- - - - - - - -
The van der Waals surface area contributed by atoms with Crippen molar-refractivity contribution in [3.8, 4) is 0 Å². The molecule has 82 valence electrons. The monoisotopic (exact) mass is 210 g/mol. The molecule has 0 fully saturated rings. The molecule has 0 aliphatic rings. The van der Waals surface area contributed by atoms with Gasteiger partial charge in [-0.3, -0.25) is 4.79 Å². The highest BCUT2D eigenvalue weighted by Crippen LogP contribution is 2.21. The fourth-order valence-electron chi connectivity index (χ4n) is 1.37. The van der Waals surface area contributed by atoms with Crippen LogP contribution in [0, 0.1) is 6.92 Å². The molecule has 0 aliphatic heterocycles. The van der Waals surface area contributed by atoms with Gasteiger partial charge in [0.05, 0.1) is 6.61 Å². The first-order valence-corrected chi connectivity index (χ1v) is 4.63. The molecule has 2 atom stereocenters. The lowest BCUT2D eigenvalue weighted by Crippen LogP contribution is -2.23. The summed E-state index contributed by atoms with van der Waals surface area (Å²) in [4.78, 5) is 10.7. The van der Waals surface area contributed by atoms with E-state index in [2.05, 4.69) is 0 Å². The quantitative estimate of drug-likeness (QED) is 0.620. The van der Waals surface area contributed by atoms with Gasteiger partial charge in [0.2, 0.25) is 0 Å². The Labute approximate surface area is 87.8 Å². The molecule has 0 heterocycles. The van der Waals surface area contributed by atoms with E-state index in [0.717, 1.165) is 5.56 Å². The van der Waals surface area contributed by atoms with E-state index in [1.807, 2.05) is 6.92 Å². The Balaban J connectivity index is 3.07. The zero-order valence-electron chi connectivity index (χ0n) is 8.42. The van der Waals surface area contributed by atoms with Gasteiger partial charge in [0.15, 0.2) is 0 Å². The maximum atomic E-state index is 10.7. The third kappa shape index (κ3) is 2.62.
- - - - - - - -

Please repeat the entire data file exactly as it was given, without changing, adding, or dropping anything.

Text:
The van der Waals surface area contributed by atoms with Crippen molar-refractivity contribution in [3.8, 4) is 0 Å². The molecule has 82 valence electrons. The monoisotopic (exact) mass is 210 g/mol. The molecule has 0 fully saturated rings. The molecule has 0 aliphatic rings. The van der Waals surface area contributed by atoms with Gasteiger partial charge in [-0.3, -0.25) is 4.79 Å². The highest BCUT2D eigenvalue weighted by Crippen LogP contribution is 2.21. The fourth-order valence-electron chi connectivity index (χ4n) is 1.37. The van der Waals surface area contributed by atoms with Crippen LogP contribution in [0, 0.1) is 6.92 Å². The molecule has 0 aliphatic heterocycles. The van der Waals surface area contributed by atoms with Gasteiger partial charge in [0.05, 0.1) is 6.61 Å². The first-order valence-corrected chi connectivity index (χ1v) is 4.63. The molecule has 2 atom stereocenters. The lowest BCUT2D eigenvalue weighted by Crippen LogP contribution is -2.23. The summed E-state index contributed by atoms with van der Waals surface area (Å²) in [4.78, 5) is 10.7. The van der Waals surface area contributed by atoms with E-state index in [2.05, 4.69) is 0 Å². The quantitative estimate of drug-likeness (QED) is 0.620. The van der Waals surface area contributed by atoms with Gasteiger partial charge in [0.2, 0.25) is 0 Å². The Labute approximate surface area is 87.8 Å². The molecule has 0 heterocycles. The van der Waals surface area contributed by atoms with E-state index in [0.717, 1.165) is 5.56 Å². The van der Waals surface area contributed by atoms with E-state index in [1.807, 2.05) is 6.92 Å². The Balaban J connectivity index is 3.07. The zero-order valence-electron chi connectivity index (χ0n) is 8.42. The van der Waals surface area contributed by atoms with Gasteiger partial charge in [0.15, 0.2) is 0 Å². The maximum atomic E-state index is 10.7. The third kappa shape index (κ3) is 2.62.